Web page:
Panther men's basketball win first round of NCAA tournament

MIDDLEBURY — The Middlebury College men’s basketball team used stingy first-half defense and key late-game plays in Saturday’s first-round NCAA Division III tournament game to hold off visiting Curry, 68-66.

The Panthers will face SUNY-Cortland (24-4) this coming Saturday in the second round. The game will be played in Cortland, the time was not announced before the Independent’s deadline.

Middlebury and Cortland have one common foe this winter, Plattsburgh. Middlebury won at Plattsburgh, 80-73. Cortland lost at Plattsburgh, 80-77, but twice defeated the Cardinals at home, 68-55 and 75-61.

On this past Saturday, the 21-8 Colonels came in averaging 81.5 points, but Curry trailed at the half, 31-19, and needed three three-pointers in the game’s final 1:50 to reach 66 points.

Keying the Panther defense were senior Nolan Thompson and junior James Jensen, who share the job of covering Curry leading scorer Sedale Jones, and junior center Jack Roberts, who blocked five shots and effectively checked Curry big man A. J. Stephens.

Jensen took over on Jones in the first half when Thompson, the NESCAC defensive player of the year, picked up his second foul. Jones (18 points on six-for-15 from the floor) scored four in the half.

“It was certainly a great effort on the defensive end,” Brown said. “Throughout the game we did a pretty effective job on their inside guy, and also on some of the perimeter scorers. And I thought a big key to the game was the job James Jensen did on Sedale Jones.”

Meanwhile in the first half, the Panthers didn’t light it up offensively after two Jake Wolfin hoops and a Thompson drive made it 6-0 after two minutes. But the team’s other senior starter, forward Peter Lynch, established himself inside for eight points, and Jensen, guard Nate Bulluck and forward Hunter Merryman came off the bench for a combined 11 points as the Panthers led at the break by 12.

Stephens (20 points, 13 rebounds) used his bulk — six-foot-five and conservatively listed at 255 pounds — effectively to score eight first-half points.

In the second half, Curry chipped away at the lead. Even when Joey Kizel hit a layup early on to reach 1,000 career points, the Panther offense failed to spark. The Colonels also picked up their defensive intensity, forcing nine of Middlebury’s 14 turnovers after the break.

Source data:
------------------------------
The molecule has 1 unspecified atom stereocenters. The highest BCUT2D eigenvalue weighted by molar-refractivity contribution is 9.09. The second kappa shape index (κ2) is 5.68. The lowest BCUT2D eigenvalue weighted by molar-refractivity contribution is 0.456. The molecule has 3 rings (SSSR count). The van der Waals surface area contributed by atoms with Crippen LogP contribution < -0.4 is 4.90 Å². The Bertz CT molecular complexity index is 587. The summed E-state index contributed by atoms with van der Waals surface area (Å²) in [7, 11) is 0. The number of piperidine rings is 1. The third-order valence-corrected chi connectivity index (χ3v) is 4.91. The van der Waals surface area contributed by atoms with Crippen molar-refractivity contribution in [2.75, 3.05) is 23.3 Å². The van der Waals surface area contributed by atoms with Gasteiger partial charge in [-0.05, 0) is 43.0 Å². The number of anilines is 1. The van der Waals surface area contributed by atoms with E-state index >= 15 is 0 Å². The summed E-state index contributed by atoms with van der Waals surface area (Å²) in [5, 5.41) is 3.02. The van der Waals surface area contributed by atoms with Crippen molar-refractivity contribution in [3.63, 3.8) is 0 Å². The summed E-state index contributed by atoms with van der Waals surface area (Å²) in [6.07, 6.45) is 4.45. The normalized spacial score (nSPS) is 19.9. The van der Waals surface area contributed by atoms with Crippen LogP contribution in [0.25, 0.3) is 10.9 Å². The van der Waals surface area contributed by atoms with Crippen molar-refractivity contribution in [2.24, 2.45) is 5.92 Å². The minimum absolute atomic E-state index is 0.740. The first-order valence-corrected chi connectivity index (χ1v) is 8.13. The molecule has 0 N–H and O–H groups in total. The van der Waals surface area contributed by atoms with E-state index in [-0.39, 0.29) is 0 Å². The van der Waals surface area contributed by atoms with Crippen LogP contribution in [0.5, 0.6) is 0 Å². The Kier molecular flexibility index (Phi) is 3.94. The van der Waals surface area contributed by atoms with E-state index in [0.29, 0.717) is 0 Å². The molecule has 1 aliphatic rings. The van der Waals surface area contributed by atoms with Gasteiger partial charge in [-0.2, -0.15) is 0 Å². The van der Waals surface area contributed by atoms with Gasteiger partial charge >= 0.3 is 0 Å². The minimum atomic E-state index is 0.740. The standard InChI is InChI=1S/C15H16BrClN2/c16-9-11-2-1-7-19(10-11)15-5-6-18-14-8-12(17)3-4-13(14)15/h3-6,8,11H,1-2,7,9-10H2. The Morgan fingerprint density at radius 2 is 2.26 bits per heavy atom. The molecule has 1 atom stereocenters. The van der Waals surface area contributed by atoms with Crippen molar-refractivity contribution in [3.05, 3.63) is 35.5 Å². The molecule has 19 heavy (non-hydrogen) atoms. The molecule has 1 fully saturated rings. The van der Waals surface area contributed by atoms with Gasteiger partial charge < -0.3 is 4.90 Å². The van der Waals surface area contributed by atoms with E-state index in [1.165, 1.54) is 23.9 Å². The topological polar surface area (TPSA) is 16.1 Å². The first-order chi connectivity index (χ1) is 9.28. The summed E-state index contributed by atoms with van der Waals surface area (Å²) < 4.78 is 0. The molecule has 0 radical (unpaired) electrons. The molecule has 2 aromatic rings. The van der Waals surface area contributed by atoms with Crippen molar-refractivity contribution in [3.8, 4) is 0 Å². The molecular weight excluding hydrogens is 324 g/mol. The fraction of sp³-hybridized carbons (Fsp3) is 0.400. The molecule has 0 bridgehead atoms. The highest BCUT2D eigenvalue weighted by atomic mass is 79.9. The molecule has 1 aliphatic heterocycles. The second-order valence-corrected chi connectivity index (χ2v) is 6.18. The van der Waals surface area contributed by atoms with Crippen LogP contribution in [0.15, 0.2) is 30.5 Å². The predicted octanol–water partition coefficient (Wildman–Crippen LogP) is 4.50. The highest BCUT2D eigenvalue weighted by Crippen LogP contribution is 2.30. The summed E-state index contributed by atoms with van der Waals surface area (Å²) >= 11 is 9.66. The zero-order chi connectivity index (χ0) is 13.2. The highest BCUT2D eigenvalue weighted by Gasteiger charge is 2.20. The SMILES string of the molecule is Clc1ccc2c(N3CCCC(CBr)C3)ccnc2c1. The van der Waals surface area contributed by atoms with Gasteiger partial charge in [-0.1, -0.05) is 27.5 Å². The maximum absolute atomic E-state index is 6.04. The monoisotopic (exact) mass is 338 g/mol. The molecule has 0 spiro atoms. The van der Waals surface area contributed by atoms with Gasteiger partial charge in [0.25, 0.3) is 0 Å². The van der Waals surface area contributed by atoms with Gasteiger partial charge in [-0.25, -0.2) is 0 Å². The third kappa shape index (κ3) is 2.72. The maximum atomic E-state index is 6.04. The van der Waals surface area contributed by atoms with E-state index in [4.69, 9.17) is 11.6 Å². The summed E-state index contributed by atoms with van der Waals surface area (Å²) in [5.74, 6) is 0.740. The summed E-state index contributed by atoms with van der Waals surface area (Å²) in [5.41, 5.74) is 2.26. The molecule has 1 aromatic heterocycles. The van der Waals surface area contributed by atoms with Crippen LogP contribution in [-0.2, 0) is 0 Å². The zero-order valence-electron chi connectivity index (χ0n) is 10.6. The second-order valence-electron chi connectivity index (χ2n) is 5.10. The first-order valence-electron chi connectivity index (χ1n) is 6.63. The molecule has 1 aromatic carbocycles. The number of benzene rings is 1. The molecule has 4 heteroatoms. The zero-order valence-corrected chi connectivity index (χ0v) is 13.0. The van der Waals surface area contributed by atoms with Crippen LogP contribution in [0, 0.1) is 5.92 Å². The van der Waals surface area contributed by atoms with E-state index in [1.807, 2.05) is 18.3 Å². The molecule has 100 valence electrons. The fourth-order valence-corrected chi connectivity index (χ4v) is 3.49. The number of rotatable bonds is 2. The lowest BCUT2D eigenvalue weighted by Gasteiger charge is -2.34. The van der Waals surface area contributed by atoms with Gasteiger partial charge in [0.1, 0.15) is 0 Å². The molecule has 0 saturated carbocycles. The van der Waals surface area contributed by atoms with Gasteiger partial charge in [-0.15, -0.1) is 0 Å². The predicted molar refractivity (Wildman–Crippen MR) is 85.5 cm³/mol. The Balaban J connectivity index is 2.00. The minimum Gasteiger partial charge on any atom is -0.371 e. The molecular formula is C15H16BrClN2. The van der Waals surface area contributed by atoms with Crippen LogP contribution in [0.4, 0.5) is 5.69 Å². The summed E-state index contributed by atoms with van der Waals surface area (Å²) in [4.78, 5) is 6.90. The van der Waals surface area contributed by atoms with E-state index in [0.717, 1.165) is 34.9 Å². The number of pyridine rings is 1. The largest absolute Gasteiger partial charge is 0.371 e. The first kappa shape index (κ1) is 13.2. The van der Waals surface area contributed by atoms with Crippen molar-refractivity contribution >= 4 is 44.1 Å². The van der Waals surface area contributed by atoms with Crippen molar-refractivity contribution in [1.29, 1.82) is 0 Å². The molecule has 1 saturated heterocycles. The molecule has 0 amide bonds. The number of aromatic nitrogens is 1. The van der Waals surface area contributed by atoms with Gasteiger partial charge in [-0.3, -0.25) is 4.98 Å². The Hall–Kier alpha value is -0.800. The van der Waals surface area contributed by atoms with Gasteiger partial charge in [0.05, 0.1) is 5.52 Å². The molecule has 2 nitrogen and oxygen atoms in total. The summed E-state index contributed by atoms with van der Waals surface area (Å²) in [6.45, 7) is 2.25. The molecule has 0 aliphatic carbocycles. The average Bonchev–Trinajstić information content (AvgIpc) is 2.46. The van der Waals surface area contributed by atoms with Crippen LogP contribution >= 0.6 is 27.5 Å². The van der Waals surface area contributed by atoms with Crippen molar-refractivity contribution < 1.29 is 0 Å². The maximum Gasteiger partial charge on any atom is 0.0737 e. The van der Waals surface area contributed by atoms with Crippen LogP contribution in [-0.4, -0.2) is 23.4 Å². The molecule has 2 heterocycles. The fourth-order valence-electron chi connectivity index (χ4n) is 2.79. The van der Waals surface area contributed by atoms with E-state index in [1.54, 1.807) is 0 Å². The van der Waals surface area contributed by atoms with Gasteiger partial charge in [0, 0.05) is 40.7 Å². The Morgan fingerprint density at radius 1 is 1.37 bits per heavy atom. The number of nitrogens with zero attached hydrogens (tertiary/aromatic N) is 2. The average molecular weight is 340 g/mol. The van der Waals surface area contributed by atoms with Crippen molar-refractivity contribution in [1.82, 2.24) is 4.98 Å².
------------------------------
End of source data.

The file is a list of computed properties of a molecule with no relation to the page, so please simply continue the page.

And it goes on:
Middlebury still led by nine, 37-28, at 14:05, when Wolfin set up a Roberts three-point play with one of his six assists, but an 8-0 Curry run made it 37-36 at 12:42.

Stephens recorded a three-point play inside, Antonio Jones converted a three-point play after a Panther turnover, and Ted Amendola hit two free throws after an offensive board to make it a one-point game.

But the Panthers never trailed: Every time Curry cut the lead to one, the Panthers answered. Kizel (13 points, five assists) had a three-point play, Lynch (17 points, six boards) scored inside, and Jensen (nine points) slashed into the lane.

Two Lynch free throws at 4:39 made it 53-49, and Thompson (13 points) sank a three-pointer at 3:45 to make it 56-50 — that was just the second trey for Middlebury in 16 attempts. Curry scored on its next two possessions, but two Jensen free throws set the lead at four. Finally, with the clock ticking toward 2:00, Wolfin assisted another Thompson three, and it was 61-54.

Threes by Lambros Papalambros and Sedale Jones and a Jones free throw kept Curry close, but Kizel drove for one bucket and hit two free throws at 0:24 to make it 65-61.

Papalambros drove to make it 65-63 at 0:12, and then a Thompson free throw made it 66-63. Antonio Jones missed a three, and Lynch hit two free throws at 0:1.3 to clinch the win. Sedale Jones, finally open, tossed in a 60-footer for the final score.

Lynch said the game was a battle, and he, too, credited the defensive effort, as well as the Panthers’ composure.

“Their bigs were good. Their guards were great off the dribble,” Lynch said. “We just made some big plays at the end.”   

With the knowledge they may have played their last game at Pepin, the team’s seniors were especially happy with the result.

“It feels really good to win one like that,” Lynch said. “It feels great to win at home, a great crowd, everybody’s out here, so you can’t ask for anything better.”

Brown credited his team’s resiliency, which he said could serve them well regardless of where they play next week or beyond.

“They find a way to be really, really competitive,” he said. “It’s just a big belief that we can find a way to get it done.”

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